Meet Utah's new Fil-Am attorney general

By Jared Bray, ABS-CBN North America Bureau

Posted at Feb 09 2014 09:03 AM | Updated as of Feb 10 2014 10:58 PM

SALT LAKE CITY – About one-and-a-half years ago, Filipino-American Sean Reyes ran for Utah attorney general and lost.

But thanks to patience and perseverance, the 42-year-old has now reached his goal of becoming the state’s highest-ranking law enforcement officer.

It happened at the end of December, when Utah Gov. Gary Herbert selected Reyes to take over the position after allegations of bribery and other misconduct forced John Swallow, the previous attorney general, to resign.

“It was very humbling to think that the governor would trust me enough with this position and this office, and it was equally as humbling to think that the people of the state of Utah would trust me,” Reyes said.

Since that time, Reyes has had several matters to address, including the task of restoring trust to the office.

“I think trust comes back to the office when people know and understand that not only the people who work in the office but the leadership, the people who set the policy, set the tone, care more about serving the people, than they do about serving themselves,” he said.

In addition, Reyes said he’s also focused on Utah’s battle over same-sex marriage as well as the state’s increasing number of immigration scam, something he’s tackled in the past as a member of the Utah State Bar Commission.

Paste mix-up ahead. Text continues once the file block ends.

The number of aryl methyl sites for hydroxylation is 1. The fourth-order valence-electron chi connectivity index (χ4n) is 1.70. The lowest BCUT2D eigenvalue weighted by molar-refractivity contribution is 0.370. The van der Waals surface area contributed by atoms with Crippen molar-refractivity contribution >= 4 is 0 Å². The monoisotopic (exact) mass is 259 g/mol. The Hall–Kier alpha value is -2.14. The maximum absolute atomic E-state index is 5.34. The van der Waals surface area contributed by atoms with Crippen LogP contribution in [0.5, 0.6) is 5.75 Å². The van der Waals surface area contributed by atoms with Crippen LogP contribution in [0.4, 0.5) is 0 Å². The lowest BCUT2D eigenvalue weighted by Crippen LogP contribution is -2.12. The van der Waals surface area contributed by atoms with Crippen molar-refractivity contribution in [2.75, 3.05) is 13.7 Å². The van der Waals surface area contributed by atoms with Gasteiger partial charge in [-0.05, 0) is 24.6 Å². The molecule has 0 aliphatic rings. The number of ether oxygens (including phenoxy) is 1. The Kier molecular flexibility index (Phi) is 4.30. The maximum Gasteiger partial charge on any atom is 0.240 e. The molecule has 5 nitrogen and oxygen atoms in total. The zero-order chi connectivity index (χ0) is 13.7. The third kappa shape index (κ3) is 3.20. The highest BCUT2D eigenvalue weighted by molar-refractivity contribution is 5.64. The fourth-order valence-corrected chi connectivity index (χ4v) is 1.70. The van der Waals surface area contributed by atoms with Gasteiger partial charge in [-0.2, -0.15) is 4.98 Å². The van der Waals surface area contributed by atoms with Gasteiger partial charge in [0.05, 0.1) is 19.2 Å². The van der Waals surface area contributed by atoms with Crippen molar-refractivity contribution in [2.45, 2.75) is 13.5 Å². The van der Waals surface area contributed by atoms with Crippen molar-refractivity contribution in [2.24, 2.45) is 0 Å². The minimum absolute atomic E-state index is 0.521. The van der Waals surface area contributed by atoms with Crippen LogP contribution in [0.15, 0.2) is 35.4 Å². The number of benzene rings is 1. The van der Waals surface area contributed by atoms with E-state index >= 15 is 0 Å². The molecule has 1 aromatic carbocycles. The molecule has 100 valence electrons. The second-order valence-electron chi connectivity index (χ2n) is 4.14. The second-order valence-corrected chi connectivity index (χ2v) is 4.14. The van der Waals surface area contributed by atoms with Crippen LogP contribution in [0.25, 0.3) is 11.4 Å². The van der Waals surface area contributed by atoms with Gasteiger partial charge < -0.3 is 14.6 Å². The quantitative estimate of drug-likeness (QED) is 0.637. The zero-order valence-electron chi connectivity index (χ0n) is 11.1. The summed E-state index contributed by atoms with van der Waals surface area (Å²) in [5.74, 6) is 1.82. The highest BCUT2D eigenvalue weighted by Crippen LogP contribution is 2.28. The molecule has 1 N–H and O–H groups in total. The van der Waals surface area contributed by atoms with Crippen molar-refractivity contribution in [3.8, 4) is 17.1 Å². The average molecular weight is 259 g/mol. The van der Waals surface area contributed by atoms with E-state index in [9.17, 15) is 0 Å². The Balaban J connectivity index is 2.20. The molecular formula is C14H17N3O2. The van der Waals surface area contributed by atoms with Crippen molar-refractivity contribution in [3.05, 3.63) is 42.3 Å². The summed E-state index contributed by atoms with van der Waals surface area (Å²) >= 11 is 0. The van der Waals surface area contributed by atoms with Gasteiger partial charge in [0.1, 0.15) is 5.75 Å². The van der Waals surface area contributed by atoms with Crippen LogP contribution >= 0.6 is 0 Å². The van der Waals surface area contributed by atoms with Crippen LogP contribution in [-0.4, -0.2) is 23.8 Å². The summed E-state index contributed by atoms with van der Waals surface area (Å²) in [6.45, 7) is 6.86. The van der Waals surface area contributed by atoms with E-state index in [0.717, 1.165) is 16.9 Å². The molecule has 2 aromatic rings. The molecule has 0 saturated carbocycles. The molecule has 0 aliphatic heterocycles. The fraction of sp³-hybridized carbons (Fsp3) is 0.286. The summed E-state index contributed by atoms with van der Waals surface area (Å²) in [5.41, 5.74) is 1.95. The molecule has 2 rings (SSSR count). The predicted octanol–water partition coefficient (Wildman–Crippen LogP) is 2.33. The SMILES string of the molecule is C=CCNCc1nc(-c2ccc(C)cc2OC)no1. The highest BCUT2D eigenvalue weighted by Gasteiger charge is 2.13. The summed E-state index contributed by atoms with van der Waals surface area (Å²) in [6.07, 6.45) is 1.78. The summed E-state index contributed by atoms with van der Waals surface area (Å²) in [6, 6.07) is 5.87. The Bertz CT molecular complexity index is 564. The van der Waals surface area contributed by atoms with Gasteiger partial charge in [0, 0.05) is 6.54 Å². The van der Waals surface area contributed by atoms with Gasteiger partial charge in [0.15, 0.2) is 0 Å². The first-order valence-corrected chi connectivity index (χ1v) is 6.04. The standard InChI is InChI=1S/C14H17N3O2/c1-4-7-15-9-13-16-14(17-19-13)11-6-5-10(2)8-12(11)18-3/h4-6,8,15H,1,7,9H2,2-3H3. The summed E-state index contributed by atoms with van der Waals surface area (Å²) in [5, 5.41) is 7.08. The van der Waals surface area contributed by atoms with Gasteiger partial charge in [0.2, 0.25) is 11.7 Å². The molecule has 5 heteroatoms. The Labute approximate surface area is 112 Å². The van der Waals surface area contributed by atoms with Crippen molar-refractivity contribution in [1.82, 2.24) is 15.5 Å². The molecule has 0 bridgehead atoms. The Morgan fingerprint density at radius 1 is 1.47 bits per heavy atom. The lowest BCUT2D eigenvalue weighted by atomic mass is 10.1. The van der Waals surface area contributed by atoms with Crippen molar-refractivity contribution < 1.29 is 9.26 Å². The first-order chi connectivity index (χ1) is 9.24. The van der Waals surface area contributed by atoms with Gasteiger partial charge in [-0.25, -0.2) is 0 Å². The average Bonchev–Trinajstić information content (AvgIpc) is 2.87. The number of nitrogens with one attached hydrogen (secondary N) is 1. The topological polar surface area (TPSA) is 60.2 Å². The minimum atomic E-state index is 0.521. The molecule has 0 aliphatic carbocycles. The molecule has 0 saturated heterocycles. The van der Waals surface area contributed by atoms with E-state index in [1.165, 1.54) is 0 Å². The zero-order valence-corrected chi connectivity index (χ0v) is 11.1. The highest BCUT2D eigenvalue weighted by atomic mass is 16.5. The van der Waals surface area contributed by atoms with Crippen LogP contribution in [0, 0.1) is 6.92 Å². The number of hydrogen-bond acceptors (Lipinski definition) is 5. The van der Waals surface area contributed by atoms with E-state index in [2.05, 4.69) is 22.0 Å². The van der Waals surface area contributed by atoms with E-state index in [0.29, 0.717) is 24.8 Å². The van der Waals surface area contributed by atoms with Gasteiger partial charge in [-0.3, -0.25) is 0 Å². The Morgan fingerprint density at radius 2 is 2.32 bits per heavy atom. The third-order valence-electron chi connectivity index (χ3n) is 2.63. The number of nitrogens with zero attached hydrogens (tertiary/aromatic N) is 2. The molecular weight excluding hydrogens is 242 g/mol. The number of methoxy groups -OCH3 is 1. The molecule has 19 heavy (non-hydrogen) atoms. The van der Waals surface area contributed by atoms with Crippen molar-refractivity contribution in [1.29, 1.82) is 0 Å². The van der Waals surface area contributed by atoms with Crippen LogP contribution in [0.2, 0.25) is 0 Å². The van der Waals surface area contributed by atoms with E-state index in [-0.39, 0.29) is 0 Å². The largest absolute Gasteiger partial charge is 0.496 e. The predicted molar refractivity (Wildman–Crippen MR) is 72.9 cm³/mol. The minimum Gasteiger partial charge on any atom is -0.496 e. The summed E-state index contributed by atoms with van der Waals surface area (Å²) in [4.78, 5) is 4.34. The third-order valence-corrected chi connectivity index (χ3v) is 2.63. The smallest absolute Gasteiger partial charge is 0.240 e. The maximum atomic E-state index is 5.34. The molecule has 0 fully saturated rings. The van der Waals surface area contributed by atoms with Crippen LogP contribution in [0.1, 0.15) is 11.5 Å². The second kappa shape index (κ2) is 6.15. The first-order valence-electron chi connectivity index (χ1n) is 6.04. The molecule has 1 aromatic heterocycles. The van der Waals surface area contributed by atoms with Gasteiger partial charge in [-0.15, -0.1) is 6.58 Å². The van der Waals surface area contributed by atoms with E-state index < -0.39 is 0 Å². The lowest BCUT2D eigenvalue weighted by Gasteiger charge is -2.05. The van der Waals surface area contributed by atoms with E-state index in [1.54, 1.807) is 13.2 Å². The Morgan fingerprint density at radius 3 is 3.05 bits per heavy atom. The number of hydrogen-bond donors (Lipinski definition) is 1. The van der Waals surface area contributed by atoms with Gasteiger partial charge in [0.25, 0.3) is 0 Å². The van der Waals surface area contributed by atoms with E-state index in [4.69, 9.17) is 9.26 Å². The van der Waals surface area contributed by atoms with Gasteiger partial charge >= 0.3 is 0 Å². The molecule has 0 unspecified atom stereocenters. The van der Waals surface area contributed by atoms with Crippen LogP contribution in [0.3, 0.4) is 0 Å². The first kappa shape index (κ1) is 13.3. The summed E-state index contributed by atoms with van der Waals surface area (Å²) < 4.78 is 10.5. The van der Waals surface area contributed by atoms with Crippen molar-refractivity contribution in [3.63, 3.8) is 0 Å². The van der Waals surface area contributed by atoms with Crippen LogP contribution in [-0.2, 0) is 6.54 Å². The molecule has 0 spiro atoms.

“A lot of the time, those scams are run by lawyers, and we looked into that and recommended a number of changes, and, in fact, disciplined several lawyers who were perpetrating those types of scams,” he said. “That is something that I will look at very closely in our office.”

Born and raised in California by a Filipino father and Japanese-Hawaiian mother, Reyes can trace his family roots to the Philippines’ seventh president, Ramon Magsaysay. He said his Pinoy ancestry gives him perspective on how to handle his new responsibilities.

“We’re dealing with very heady issues, very serious cases that affect the lives of so many people, so, you know, [I ask myself], how would somebody like Magsaysay approach this?”

Reyes is optimistic that this is just the beginning of a long tenure as attorney general. Hoping to take the oath of office again in January of 2015, he’ll seek election in November.